Also, for the good of Tunnel Canary, I've put my old Bixobal article about the band on the Big Takeover site, with lots of illustrations. Anyone interested in the prehistory of Vancouver noise should check it out (and if any of you have the wherewithal to forward it to people like Thurston Moore or Carlos Giffoni or such - anyone who can get the band more notice - please do so!).

Wednesday, July 27, 2011

Source Code DVD review

Unlike the magnificent, Saul Bass-y theatrical poster, above, the box art (left) for the DVD for Source Code - here in Canada, at least - presents the film as an action movie. Apparently this is because someone out there figures that rather than helping the film find the hard SF audience that is most likely to appreciate it, the disc will move more units in the short term if packaged thus.

I don't really respect that sort of marketing cynicism - I also preferred the more minimal, cerebral art for Duncan Jones' previous film, Moon - but alas, it's not wholly unjustified, in this case. Jones fundamentally remains a hard SF filmmaker, but he does appear to be aiming for the blockbuster audience here. In addition to complex thoughts on parallel realities, life after death, death itself, and a rather daringly imagined new military technology (which owes a bit to Deja Vu, that Tony Scott thriller with Denzel Washington - a point of reference that is not being widely made), there are thrills, jolts, and the sort of inspirational, feelgood climax that everyone seems to be aiming for these days (inspirational, feelgood climaxes being the current opium du jour of the masses). The theatrical poster, in fact, makes Source Code look altogether more restrained and Hitchcockian than it really is.

Don't get me wrong - the film, like Limitless, is excellent if you're looking for a good thriller; it's far above average, far smarter, far more engaging as cinema than most action movies NOT written by someone with an obvious flair for hard SF. I heartily recommend it if you're seeking that kind of thing. However, I gotta say it, I find it kinda sad when some gifted, smart indy film like Moon is made, then, after it hits, is followed with a brisk plunge into the waters of Hollywood. I vastly prefer it when someone deliberately chooses to follow their own vision (Kelly Reichardt, Larry Fessenden, even Jim Jarmusch and the Coens), making films to please themselves, rather than making films to please the largest market share attainable.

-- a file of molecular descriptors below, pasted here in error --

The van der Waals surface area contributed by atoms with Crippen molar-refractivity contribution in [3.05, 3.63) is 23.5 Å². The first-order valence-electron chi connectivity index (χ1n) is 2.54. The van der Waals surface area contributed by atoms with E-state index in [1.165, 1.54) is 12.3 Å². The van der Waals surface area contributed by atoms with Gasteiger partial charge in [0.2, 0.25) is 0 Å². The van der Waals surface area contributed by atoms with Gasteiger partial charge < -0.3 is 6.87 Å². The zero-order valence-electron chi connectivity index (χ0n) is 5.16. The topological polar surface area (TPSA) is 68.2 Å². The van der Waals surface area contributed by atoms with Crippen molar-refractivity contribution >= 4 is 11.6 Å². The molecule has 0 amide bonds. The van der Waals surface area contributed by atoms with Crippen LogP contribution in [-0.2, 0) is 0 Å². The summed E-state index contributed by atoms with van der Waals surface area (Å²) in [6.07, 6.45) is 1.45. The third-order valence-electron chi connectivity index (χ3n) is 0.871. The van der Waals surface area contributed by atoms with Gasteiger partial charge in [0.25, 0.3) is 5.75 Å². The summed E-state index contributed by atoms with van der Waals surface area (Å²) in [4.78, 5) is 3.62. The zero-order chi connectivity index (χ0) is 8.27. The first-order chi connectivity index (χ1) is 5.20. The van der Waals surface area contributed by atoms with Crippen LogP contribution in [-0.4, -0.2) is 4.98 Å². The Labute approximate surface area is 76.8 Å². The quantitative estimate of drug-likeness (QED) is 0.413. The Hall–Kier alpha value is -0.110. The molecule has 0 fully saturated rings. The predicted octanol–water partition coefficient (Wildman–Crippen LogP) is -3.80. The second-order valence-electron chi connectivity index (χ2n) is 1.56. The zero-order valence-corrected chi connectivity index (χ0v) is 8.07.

I mean, readers must have some idea what I'm talking about, but we can name a few names. I actually enjoyed the one Fast and Furious film I saw (That being Tokyo Drift: ridiculous and just-flat-out-wrong as a representation of Japan, but giddy cinematic fun no less) but I *respected* Better Luck Tomorrow, the film that broke Justin Lin, and would love to see what he might be doing with his talents if he eschewed the megabudget bait and made more personal films; he seems locked into the race car franchise now. I respected and enjoyed Doug Liman's Swingers and Go!, and briefly considered him someone to follow, but I want nothing to do with his Bourne film or Mr. and Mrs. Smith. Tony Gilroy's Michael Clayton was fantastic - a film I admire and respect and will continue to revisit for its characters, dialogue, and morals, which couches its inspirational elements in so much despair, anger and cynicism as to make them palatable even for grouches like me. His follow-up, Duplicity was possibly excusable - a lighthearted creampuff of a romantic thriller - but I see he's now part of the Bourne franchise, himself. Guess that means no more Michael Clayton's for us. Even with the feckin' Wachowski's - my favourite film of theirs remains their first, the lesbians-vs-the-mob noir, Bound; while I liked the first Matrix, and obligingly tried to enjoy the second and third, with little luck, I drew the line well before I got to Speed Racer, and there it remains. Even sainted cinema heroes like Martin Scorsese can be tarred thus; I mean, if John Cassavetes thought Boxcar Bertha was a piece of shit, as the famous anecdote goes, what would he think of Shutter Island? Yet more: I'd rather watch Chris Nolan's Following or Memento than anything he's done since. PT Anderson's most satisfying features remain his first two, while his most grandiose and hyped, There Will Be Blood, is (I still think) a bit of an embarrassment. Hell, I was even disappointed when Quentin Tarantino followed up Reservoir Dogs with the much lighter Pulp Fiction (tho' he redeemed himself with Jackie Brown, before returning to safer, shallower waters). Joining the dark side from time to time is fine with me, to finance ones "real" projects or to just keep busy or relevant - Brian DePalma is a master at it - except the problem with American cinema is, to quote Paul Sorvino in The Gambler (or at least paraphrase from a faulty memory), in American cinema it seems that once you ain't a virgin, you're a whore; joining the dark side generally means crossing a line that few ever re-cross in the other direction, as they content themselves with making less and less meaningful, less unique, less personal, less daring films with generally bigger budgets and more impressive and hyperbolic advertising campaigns.